In the simplest of terms, biodiversity is critical to life on earth.
It boosts ecosystem productivity wherein all species have a role to play, no matter how small. However, a loss of biodiversity—that is, the reduction or loss of a species, whether plant or animal—creates unstable ecosystems, and adversely affects our food chain (perhaps irreversibly).
Foods and ingredients that promote biodiversity draw upon a wider range of sources, thereby putting less pressure on a single species.
When we visited the What’s Next in Food exhibit at the Winter Fancy Food Show, we saw firsthand how many progressive companies are tapping various “alternative” ingredients—both in the name of great taste and improved biodiversity.
Here are 3 special ingredients that promote biodiversity and how brands are leveraging them for some delightful new products.
Jackfruit: This very large fruit native to India has a renowned, meaty-like texture with strong flavor-carrying attributes. When we say large fruit, we’re not kidding—this is the largest tree-borne fruit, often exceeding 80 pounds. Jackfruit is often used as a meat alternative, usually replacing pork or chicken. We were fortunate enough to try this ingredient featured in delicious products by the jack of all foods, The Jackfruit Company, where they served up smoked, pulled jackfruit on a tortilla chip. Even big retailers like Trader Joe’s are getting behind this ingredient in 2019.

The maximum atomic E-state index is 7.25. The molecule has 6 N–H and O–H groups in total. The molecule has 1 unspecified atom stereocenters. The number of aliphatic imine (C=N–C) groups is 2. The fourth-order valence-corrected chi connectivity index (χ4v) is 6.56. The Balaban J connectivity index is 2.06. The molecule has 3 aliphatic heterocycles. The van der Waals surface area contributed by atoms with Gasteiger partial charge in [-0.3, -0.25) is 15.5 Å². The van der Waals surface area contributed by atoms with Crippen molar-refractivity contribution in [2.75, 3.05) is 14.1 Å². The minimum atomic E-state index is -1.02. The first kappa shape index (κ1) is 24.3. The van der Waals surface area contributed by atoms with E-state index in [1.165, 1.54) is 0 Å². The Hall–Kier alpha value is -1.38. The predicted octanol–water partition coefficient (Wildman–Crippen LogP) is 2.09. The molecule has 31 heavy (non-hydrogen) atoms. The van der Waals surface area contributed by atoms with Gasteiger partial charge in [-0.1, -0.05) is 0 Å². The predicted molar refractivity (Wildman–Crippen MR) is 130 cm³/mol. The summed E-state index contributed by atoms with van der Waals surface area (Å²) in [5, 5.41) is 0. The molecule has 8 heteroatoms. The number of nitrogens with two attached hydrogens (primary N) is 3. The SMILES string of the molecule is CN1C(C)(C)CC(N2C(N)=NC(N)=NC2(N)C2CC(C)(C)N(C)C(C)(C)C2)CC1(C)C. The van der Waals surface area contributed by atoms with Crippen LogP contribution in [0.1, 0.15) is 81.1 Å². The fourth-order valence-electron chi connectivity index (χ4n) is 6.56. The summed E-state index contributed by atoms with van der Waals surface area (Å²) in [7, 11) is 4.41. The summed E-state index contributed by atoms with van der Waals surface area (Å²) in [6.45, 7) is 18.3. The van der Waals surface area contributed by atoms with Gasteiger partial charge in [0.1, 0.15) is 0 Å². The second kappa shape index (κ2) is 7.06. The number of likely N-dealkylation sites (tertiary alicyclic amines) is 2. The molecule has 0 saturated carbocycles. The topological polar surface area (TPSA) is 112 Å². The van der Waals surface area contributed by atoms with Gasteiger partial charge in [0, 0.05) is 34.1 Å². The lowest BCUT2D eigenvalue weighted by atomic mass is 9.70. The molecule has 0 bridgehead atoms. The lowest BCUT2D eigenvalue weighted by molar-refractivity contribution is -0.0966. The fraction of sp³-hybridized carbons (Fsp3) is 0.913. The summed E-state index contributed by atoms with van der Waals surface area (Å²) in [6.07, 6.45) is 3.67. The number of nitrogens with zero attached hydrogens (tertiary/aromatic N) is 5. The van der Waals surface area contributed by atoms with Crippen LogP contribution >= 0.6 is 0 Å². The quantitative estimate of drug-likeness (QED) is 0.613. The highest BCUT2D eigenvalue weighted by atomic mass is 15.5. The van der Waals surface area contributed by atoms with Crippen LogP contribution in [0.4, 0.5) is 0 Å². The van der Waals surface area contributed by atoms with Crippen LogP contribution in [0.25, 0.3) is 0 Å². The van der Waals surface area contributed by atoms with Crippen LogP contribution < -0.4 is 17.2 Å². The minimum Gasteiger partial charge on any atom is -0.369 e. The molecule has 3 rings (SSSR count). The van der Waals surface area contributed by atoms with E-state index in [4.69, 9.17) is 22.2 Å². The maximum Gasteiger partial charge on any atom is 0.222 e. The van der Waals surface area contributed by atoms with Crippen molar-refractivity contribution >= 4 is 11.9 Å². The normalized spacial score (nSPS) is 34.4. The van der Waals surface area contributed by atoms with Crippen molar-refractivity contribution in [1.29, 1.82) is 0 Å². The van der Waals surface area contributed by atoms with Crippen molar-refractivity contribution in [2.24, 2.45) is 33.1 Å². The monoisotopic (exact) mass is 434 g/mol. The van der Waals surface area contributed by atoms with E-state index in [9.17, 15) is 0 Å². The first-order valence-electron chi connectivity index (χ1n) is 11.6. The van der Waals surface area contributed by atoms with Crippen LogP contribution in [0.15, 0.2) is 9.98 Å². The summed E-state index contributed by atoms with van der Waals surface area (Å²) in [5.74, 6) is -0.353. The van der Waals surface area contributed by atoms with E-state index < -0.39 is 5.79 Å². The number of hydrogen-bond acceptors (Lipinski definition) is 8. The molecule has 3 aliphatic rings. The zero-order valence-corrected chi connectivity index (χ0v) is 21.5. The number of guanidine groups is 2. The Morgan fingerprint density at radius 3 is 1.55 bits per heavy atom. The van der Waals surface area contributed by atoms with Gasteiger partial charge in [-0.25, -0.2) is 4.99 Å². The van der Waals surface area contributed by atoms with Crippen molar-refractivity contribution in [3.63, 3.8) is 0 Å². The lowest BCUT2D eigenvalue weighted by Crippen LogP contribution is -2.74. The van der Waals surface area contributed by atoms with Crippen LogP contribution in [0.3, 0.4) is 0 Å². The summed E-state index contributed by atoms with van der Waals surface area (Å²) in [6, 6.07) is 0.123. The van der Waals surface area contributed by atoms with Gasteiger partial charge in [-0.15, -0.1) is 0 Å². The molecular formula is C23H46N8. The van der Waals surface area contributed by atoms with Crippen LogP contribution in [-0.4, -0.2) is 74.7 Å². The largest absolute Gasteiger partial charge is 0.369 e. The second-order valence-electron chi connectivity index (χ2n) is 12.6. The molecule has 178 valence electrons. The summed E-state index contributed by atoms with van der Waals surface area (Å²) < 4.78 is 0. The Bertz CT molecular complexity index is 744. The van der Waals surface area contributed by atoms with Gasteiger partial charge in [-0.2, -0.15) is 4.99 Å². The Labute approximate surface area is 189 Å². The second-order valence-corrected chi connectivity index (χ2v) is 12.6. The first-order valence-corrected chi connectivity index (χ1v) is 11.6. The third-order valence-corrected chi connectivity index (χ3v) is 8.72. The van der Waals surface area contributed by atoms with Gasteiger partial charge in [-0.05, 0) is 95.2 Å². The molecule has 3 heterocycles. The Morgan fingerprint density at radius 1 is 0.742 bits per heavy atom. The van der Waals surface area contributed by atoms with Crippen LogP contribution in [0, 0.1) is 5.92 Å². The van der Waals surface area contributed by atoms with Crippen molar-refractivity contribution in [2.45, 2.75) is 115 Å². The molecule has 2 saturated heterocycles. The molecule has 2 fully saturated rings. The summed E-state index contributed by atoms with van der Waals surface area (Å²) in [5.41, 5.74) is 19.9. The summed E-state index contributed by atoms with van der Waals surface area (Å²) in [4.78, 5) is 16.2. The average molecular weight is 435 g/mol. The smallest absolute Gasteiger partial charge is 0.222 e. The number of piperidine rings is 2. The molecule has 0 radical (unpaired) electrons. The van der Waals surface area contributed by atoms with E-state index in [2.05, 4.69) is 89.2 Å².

Moringa: This is a fast-growing, drought-resistant tree native to South Asia whose leaves are packed with significant sources of vitamins, minerals and other essential nutrients. These qualities make it a perfect ingredient for boosting the nutritional profile of a range of foods and drinks. At the show, we ran into the owners of Kuli Kuli who market a line of pure moringa powders for mixing into everyday foods and beverages. We sampled some delicious guacamole with their moringa powder mixed in, and watched others begin their happy hour with moringa-infused margaritas.
Quinoa: Almost a mainstream ingredient now, quinoa remains a key plant in the quest for a biodiverse ecosystem. The Incas, who cultivated the crop 4,000 years ago, called this special ingredient “the mother of all grains.” At the Fancy Food Show, we were introduced to LiveKuna from Ecuador who makes delicious snacks and cereals from this highly nutritious, gluten-free grain. We were able to try Kuna Pops, which were out of this world.
We thoroughly enjoyed our time meeting the people behind the brands who are devoted to making products that not only taste great, but promote a more biodiverse planet. We hope that these emerging ingredients can inspire you too, as we continue to see the growing momentum of consumers caring about what makes up the food they eat, and how it impacts the world in which we live.
Sean Smyth is EVP, Strategy at Seed Strategy where he guides clients through the ambiguities of innovation by grounding the experience in solid principles that build certainty and confidence—often by defying established conventions.
Jeff Johns is SVP, Creative at Seed Strategy where he consistently delivers breakthrough creative at lightning speed across a wide range of best-in-class design practices: packaging, branding, shelf aisle optimization and advertising.